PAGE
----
Professor Katherine Eberle gave a faculty recital on October 17th at Riverside Recital Hall. The recital’s program was themed to include only music from contemporary female composers of song. Most of the text for each piece was originally set as poetry prior to being set in song by the composers. Dr. Eberle opened the recital by educating the audience on the theme of the recital and noting that very few recitals feature compositions by contemporary female composers. It is clear that the theme of this recital is a subject passionate to Dr. Eberle with research and performances of this type of music stemming back as early as 1994 with her article entiled “From a Woman’s Perspective.”
The recital proceeded in three sets each focusing on a specific set of experiences in the human condition. The first set featured an eight movement work by Juliana Hall entitled Letters from Edna: 8 songs on Letters of Edna St. Vincent Millay. These songs were originally letters written by poet Edna St. Vincent Millay to various people in her life including, lawyers, friends, sisters, publishers and a letter to her mother. The texts were truly simple everyday life conversations.
Beyond the comedic nature of the text, Dr. Eberle enhanced the music through wonderful facial expressions which resonated with each member of the audience. Notable too was the function of the piano in the work. The piano was not merely an accompaniment but a character in the music. The piano was Edna’s thinking process through each moment as she crafted the letter. As Dr. Eberle’s part became reflective, energized, or, contemplative so too did the piano as if the piano was pondering what to say next in each letter.
The second set of pieces in the recital dealt with the subject of loss. Homeless by Lori Laitman was written as a reflection of the scourge of homelessness on society. The opening lines “beautiful savage” though taboo challenged everyone in the recital hall to rethink the societal stereotypes of the homeless population. Echo, again by Laitman, was a piece reflecting on the loss of a loved one. The final piece was a movement from the chamber piece Raspberry Island Dreaming by Libby Larsen. The movement, “Where The River Bends” comments on the loss of childhood.
The final set on Dr. Eberle’s recital was a collection of six songs by Judith Cloud. Each one of these texts centered on themes of love and dreams. The opening piece of this set, Song and Music, was especially vivid. Dr. Eberle commented that she envisioned a bride and father having a conversation in the back of a church before walking down the aisle. The piano opened the work with the pounding of chords reminiscent of church bells. Dr. Eberle’s eyes set the tone prior to singing with an expression of anticipated wonder and fear. Though I am writing this post two days following the recital, I can still close my eyes and picture Dr. Eberle’s characterization of the music.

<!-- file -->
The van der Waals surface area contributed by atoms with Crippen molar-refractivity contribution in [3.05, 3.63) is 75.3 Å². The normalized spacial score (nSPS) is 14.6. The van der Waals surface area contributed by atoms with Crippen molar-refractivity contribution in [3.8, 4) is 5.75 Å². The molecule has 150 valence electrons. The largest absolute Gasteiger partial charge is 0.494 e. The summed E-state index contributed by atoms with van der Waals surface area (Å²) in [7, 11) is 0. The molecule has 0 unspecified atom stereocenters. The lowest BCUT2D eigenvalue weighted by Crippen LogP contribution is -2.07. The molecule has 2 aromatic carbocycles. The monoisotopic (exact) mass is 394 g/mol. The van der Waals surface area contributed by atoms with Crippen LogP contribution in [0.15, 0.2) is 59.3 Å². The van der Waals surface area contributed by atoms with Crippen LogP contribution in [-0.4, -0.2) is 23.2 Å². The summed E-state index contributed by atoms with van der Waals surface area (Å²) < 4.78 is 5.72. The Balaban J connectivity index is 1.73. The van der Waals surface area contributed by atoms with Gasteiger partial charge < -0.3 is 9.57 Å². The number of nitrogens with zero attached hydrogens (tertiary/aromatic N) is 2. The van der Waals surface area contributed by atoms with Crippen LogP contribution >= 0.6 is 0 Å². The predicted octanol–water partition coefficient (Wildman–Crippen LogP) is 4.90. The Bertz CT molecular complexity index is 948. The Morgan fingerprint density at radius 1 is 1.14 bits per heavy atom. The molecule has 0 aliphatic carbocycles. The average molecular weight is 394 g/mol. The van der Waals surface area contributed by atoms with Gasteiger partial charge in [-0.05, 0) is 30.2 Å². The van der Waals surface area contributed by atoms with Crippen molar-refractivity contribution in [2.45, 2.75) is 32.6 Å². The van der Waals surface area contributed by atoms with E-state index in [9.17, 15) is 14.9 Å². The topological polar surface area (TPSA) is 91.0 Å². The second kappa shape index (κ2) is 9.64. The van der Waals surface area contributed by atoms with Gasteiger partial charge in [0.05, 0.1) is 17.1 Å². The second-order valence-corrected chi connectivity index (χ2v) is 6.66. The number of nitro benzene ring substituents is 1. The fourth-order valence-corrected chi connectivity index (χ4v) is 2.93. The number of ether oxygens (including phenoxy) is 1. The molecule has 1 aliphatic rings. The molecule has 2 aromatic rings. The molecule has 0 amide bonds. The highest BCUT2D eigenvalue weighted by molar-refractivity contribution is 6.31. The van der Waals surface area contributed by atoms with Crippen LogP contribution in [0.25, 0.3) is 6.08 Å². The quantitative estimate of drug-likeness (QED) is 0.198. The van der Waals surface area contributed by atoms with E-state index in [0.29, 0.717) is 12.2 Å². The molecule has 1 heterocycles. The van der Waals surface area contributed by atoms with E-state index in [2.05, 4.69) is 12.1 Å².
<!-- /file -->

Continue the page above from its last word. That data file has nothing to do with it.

What truly intrigued me throughout the entire recital was the musical presentation of the piano and voice. Not being a vocalist, I will do my best to describe the sounds I heard. Each piece seemed (for lack of this author’s known musical vocabulary) in the style of Sprechstimme. However, the piano and vocalist were tonally independently of each other for most of the recital.
Dr. Eberle’s singing seemed to have governing factors other than pitch. Her vocal contours seemed determined by the speed and excitement one may naturally deliver as if having a conversation. Because of this independence that was not quite talking on pitch and not quite tonally grounded I can only think of Sprechstimme as a similar musical term.
The experience of a recital at Riverside Recital Hall was truly wonderful. I seldom experience this hall for its intended purpose as it was only hours earlier I was in the building rehearsing the 240 member Hawkeye Marching Band. The recital was phenomenal and a true celebration of contemporary female vocal composers.